July 12, 2019
On June 4, 2019, the symposium "Assistance beyond the humanitarian-development nexus at the time of humanitarian crisis: Comparing cases of armed conflict and natural disaster" was held at the JICA Research Institute (JICA-RI).
At the symposium, six panelists discussed the link between humanitarian aid and developmental aid in the context of the book “Crisis Management Beyond the Humanitarian-Development Nexus” (published in October 2018), a compilation of the results of the JICA-RI's research project "Comparative Study of Humanitarian Crisis Management from the Perspective of Bilateral Cooperation Agencies." The panel included some of the authors of the book.
In her opening remarks, JICA-RI Senior Research Fellow Ako Muto said, "In recent years, natural disasters, armed conflicts and a variety of other humanitarian crises have caused large-scale damage around the world." She emphasized the need for a "continuum" from emergency humanitarian assistance to rehabilitation and development in order to address such crises.
Yukie Osa, professor at Rikkyo University and president of the NPO Association for Aid and Relief, Japan, and one of the authors of the book, gave the keynote speech. Osa explained that the search for the "continuum" has continued for almost 30 years, since the adoption of the United Nations General Assembly Resolution 46/182 of 1991. She said, "Similar to the question of how we should live, this is a fundamental question, and will not be solved overnight." In that context, it is important for donors to propose plans and policies with strong will to resolve this issue. Osa expressed her expectations, saying, "This book is the ultimate attempt to do so, and even if it does not result in a solution, it is the result of facing important universal issues head on."
Next, Oscar A. Gómez, assistant professor at Ritsumeikan Asia Pacific University, co-editor and author of the book and former JICA-RI research fellow, introduced the overall research. Gómez spoke that the purpose and background of the research project are to understand the actual practice of human security in the field, and to further the discussions on how to fill the gap between humanitarian aid and developmental aid, which former JICA President Sadako Ogata had been working on since she was the United Nations High Commissioner for Refugees.
The project conducted comparative research for about three years, starting in Jan. 2015, on the approaches to six crises by major donors. It took up the East Timor conflict, the South Sudan conflict and the Syrian crisis as armed-conflict case studies and Hurricane Mitch in Honduras, the Indian Ocean earthquake and tsunami in Indonesia and Typhoon Yolanda in the Philippines as disaster case studies. Gómez explained that the results of the project indicated that to connect the different phases from relief to rehabilitation and development, it would be necessary for all actors to 1) collaborate with the recognition that the process of crisis management is non-linear, 2) begin prevention activities from the time the crisis occurs and 3) always put the local actors or the affected area at the center rather than giving primacy to the donor agency’s point of view. In the case of 3) in particular, Gómez called attention to the fact that at time, donors become too fixated on the continuum among themselves, and reiterated that the important thing is to center the affected area.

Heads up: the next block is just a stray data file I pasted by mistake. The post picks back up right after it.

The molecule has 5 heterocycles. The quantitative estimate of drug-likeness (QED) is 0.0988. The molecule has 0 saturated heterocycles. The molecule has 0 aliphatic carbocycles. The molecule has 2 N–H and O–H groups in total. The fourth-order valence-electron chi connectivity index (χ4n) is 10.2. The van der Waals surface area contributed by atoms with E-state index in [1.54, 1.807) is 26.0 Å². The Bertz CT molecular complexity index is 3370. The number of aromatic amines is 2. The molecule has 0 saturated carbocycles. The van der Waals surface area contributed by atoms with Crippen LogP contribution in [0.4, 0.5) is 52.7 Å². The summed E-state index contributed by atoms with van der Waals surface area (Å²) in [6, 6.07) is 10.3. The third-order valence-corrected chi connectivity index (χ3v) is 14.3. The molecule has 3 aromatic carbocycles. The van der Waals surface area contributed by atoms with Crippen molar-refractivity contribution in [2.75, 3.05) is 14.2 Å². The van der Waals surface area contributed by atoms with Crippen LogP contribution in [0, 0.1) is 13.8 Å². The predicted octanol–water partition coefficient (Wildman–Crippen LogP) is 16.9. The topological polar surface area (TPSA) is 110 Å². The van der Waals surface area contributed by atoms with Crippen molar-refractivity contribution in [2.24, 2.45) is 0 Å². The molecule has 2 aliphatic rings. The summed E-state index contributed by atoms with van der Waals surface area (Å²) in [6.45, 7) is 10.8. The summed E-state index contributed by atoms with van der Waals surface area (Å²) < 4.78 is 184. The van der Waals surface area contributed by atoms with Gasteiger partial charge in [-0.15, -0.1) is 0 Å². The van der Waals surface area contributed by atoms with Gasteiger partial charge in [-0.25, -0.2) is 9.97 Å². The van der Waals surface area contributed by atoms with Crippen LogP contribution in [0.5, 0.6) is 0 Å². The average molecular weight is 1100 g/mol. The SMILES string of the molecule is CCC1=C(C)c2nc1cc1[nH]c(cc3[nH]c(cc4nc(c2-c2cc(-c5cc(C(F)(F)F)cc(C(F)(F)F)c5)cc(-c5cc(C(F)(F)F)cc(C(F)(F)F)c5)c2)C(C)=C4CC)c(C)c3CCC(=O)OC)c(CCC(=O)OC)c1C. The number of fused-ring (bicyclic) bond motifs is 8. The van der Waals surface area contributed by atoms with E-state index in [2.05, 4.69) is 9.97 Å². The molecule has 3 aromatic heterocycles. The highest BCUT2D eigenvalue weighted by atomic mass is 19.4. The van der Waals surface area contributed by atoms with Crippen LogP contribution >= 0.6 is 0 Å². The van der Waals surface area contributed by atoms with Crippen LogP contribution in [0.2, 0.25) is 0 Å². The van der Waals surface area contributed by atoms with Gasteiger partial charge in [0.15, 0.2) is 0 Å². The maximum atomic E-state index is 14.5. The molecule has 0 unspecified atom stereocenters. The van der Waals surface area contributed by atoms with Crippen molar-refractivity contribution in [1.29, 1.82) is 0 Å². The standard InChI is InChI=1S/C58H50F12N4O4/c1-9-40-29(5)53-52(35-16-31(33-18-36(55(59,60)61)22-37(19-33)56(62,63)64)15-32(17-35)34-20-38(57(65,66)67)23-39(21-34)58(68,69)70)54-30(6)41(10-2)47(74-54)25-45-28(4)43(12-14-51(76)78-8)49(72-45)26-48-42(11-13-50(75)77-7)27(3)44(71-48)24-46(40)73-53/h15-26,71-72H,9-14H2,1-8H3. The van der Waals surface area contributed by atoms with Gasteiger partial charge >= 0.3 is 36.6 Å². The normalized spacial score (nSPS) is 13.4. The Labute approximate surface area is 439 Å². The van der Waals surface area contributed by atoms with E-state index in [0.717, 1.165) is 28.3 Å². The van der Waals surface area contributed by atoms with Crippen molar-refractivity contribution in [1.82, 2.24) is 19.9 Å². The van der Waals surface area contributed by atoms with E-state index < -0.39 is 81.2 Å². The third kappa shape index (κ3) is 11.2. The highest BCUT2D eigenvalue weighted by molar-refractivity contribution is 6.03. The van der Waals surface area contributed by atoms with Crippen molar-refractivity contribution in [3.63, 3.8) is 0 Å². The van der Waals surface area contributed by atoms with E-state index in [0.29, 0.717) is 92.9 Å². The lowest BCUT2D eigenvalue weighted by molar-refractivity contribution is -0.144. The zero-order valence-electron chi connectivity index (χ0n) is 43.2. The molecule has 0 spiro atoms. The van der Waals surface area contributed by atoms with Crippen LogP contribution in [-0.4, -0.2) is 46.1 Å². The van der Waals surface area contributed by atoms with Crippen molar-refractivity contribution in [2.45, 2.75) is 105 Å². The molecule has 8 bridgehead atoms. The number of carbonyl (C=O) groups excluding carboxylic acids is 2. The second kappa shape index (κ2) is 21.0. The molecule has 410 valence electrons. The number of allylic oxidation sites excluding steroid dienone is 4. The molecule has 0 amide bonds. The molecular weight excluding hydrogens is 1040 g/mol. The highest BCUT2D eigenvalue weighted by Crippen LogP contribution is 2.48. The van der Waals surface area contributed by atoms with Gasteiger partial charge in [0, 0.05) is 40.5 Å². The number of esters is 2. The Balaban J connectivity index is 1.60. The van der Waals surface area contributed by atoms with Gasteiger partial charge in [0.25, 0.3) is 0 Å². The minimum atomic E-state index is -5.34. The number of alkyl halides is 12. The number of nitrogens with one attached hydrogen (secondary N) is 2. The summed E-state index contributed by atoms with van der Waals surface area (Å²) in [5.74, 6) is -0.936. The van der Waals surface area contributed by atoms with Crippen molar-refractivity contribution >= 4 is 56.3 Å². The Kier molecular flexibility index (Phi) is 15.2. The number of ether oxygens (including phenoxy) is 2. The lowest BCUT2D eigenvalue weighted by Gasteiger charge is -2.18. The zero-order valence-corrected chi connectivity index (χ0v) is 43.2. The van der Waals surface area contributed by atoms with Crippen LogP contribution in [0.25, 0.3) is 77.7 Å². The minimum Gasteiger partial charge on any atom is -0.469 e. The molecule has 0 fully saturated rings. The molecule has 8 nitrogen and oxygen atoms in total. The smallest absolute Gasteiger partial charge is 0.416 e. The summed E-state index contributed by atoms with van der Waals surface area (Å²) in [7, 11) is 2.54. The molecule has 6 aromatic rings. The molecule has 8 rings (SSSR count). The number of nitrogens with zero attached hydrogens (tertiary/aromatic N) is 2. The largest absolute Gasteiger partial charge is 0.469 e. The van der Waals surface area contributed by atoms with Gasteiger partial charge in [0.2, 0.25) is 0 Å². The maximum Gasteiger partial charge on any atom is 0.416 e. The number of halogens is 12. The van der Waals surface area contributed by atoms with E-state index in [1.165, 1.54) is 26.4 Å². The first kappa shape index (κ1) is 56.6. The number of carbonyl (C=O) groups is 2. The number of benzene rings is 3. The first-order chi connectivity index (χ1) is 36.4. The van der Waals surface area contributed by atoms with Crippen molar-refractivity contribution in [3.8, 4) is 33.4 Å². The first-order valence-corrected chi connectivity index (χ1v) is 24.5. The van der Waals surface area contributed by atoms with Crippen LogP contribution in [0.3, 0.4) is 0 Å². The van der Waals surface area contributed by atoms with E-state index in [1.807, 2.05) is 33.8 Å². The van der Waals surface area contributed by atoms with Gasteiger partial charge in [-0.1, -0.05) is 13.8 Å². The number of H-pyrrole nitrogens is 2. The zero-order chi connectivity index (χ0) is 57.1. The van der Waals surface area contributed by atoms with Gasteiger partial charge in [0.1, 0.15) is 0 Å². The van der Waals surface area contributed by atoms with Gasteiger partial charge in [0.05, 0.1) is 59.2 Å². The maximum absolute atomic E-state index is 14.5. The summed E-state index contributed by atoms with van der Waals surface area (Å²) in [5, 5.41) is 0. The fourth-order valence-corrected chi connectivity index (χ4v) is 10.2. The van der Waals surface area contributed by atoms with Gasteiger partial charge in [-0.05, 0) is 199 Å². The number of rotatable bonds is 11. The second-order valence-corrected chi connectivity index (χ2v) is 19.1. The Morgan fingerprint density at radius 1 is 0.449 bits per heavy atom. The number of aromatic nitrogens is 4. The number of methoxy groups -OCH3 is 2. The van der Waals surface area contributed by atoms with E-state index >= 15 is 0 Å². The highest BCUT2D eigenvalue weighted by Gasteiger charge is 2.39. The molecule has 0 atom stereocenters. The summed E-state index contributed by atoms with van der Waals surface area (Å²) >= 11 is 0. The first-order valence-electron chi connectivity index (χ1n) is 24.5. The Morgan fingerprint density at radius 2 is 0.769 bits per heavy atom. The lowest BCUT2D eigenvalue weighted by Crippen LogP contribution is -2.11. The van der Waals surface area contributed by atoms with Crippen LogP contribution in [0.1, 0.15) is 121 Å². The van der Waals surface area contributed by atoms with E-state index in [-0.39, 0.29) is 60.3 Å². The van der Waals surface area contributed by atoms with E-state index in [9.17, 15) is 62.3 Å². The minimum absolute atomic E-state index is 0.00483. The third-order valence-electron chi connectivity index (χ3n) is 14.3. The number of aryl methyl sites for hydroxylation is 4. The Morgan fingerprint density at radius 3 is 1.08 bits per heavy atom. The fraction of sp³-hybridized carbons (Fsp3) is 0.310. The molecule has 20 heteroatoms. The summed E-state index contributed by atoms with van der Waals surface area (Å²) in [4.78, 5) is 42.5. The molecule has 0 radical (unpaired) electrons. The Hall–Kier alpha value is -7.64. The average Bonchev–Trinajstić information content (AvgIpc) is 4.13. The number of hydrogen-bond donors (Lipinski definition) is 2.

In the panel discussion, Ryoji Tateyama, professor emeritus at the National Defense Academy of Japan, who was author of the Syrian crisis chapter in the book, explained that because of the influence of political circumstances in armed conflicts, it is difficult to implement aid with neutral and universal standpoint, and there would occur contradictions. Tateyama suggested that it is important first to recognize such issues, and then to address them one by one. In addition, JICA Senior Advisor Mikio Ishiwatari, who wrote the Indian Ocean Earthquake and Tsunami chapter in the book, and Takeshi Komino, secretary general of Church World Service Japan and JICA Senior Advisor Atsutoshi Hirabayashi, who served as commentators, emphasized the significance of taking the perspective of the affected people from their experiences of providing aid for recovery from disasters and from the Great East Japan Earthquake in the context of international cooperation.
JICA-RI Director Izumi Ohno closed the symposium by mentioning that she had again recognized the difficulty of the "continuum," and that we need to continue conducting research to find out what we can do while learning about the approaches taken by international organizations, NGOs and the private sector, as well.